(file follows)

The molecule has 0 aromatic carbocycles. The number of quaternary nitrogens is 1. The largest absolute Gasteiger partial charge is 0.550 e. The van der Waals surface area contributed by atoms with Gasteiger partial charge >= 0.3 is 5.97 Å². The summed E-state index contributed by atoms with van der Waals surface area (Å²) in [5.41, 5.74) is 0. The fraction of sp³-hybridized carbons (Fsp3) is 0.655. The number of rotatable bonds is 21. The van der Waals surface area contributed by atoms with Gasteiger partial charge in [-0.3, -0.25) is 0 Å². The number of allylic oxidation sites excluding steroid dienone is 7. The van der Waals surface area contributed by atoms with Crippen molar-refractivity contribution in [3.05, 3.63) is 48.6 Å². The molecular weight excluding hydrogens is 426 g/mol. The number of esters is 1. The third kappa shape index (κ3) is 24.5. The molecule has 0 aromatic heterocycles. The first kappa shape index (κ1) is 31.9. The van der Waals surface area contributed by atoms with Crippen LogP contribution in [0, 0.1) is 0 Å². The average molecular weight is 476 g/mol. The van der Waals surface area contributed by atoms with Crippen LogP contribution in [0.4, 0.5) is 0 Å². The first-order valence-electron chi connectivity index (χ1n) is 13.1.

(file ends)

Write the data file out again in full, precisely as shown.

The molecule has 0 aromatic carbocycles. The number of quaternary nitrogens is 1. The largest absolute Gasteiger partial charge is 0.550 e. The van der Waals surface area contributed by atoms with Gasteiger partial charge >= 0.3 is 5.97 Å². The summed E-state index contributed by atoms with van der Waals surface area (Å²) in [5.41, 5.74) is 0. The fraction of sp³-hybridized carbons (Fsp3) is 0.655. The number of rotatable bonds is 21. The van der Waals surface area contributed by atoms with Gasteiger partial charge in [-0.3, -0.25) is 0 Å². The number of allylic oxidation sites excluding steroid dienone is 7. The van der Waals surface area contributed by atoms with Crippen molar-refractivity contribution in [3.05, 3.63) is 48.6 Å². The molecular weight excluding hydrogens is 426 g/mol. The number of esters is 1. The third kappa shape index (κ3) is 24.5. The molecule has 0 aromatic heterocycles. The first kappa shape index (κ1) is 31.9. The van der Waals surface area contributed by atoms with Crippen LogP contribution in [0, 0.1) is 0 Å². The average molecular weight is 476 g/mol. The van der Waals surface area contributed by atoms with Crippen LogP contribution in [0.4, 0.5) is 0 Å². The first-order valence-electron chi connectivity index (χ1n) is 13.1.